Wednesday, October 14, 2009

Liveblogging p&p summit, day 3, designing for performance

Yes, let's all agree that all apps must have a performance plan.
  • Highest-priority scenarios - could be response times to user input, or server throughput, or other. I'm thinking data response times too.
  • Articulate Bad, Good and Excellent performance - e.g., on startup 10 sec is bad, 3 sec is good, <>
  • Do coarse estimation if "good performance" is in jeopardy - if uncertain, prototype and measure more; if bad, redesign.
Design design design design. "If you have a performance catastrophe - 10x, 100x from acceptable - then you either have some serious bugs or the flaw is in design. If it's in the design, then you're screwed. You cannot fix this late in the product cycle. You have to start over and redesign the app from scratch for version 2." You don't say. J.f.C.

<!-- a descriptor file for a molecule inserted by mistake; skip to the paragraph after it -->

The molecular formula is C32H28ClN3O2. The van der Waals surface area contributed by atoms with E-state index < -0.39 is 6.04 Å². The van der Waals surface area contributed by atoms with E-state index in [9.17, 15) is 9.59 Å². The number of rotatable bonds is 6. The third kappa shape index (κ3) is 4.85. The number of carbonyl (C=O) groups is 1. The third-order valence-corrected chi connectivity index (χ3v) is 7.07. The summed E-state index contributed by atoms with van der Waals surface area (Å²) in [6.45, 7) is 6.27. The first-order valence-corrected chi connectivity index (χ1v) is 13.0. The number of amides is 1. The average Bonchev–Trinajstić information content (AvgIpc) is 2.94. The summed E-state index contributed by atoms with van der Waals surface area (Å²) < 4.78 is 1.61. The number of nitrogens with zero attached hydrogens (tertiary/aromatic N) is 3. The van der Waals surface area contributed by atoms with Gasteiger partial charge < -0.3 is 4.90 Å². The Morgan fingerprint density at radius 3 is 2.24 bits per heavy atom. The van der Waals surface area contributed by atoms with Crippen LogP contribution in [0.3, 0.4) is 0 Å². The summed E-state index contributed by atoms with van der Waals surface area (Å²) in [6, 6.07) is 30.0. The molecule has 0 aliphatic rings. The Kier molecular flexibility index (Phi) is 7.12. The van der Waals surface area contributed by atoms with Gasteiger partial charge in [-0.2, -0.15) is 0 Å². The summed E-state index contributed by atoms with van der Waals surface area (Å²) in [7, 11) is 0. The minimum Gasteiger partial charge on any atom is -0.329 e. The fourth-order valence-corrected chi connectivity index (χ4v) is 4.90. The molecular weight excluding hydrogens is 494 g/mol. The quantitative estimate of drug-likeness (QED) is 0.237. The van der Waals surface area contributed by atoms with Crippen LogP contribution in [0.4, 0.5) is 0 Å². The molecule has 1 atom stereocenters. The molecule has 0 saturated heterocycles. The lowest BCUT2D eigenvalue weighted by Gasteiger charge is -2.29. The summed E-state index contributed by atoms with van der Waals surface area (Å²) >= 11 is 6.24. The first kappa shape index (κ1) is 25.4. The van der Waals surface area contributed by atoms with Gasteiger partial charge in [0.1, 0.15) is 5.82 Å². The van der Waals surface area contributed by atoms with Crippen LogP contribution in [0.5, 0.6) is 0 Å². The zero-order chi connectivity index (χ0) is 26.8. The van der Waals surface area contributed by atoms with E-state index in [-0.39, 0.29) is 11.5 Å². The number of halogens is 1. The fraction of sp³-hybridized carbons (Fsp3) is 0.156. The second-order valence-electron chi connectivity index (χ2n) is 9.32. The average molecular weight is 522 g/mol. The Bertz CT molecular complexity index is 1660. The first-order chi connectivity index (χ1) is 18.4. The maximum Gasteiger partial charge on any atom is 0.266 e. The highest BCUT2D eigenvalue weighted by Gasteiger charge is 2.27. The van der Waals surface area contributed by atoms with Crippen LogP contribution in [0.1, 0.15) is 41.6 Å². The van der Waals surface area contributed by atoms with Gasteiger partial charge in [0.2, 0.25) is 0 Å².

Measure. Use real numbers. Measure early. Don't skimp on this. Performance is not free.

You cannot commit to features or designs until you know how much they cost, and to know that, you need real facts and real numbers. Use references (consults?), past experience, and experiments/prototyping to determine what things cost. You can only make rational decisions about how to build things if you know this. (I am sure this must apply to aspects of decision-making beyond just performance.)

Multi-threading. Ugh.

A symptom of blocking - you have a ton of stuff going on/waiting, but the machine's CPU is not fully utilized. This means something's hanging on some thread while the machine has idle threads to spare. Points of communication between threads will then be the bottlenecks. It's fine to share RO data between threads because each thread can keep its own hot copy.

Disk is 10,000x slower than RAM.

"The problem with caches is they only work the second time." D'oh.


Memory is not a primary metric - time is. It only matters inasmuch as it affects time.


1. Care.
2. Plan.
3. Measure.
4. Design.
5. Measure some more.

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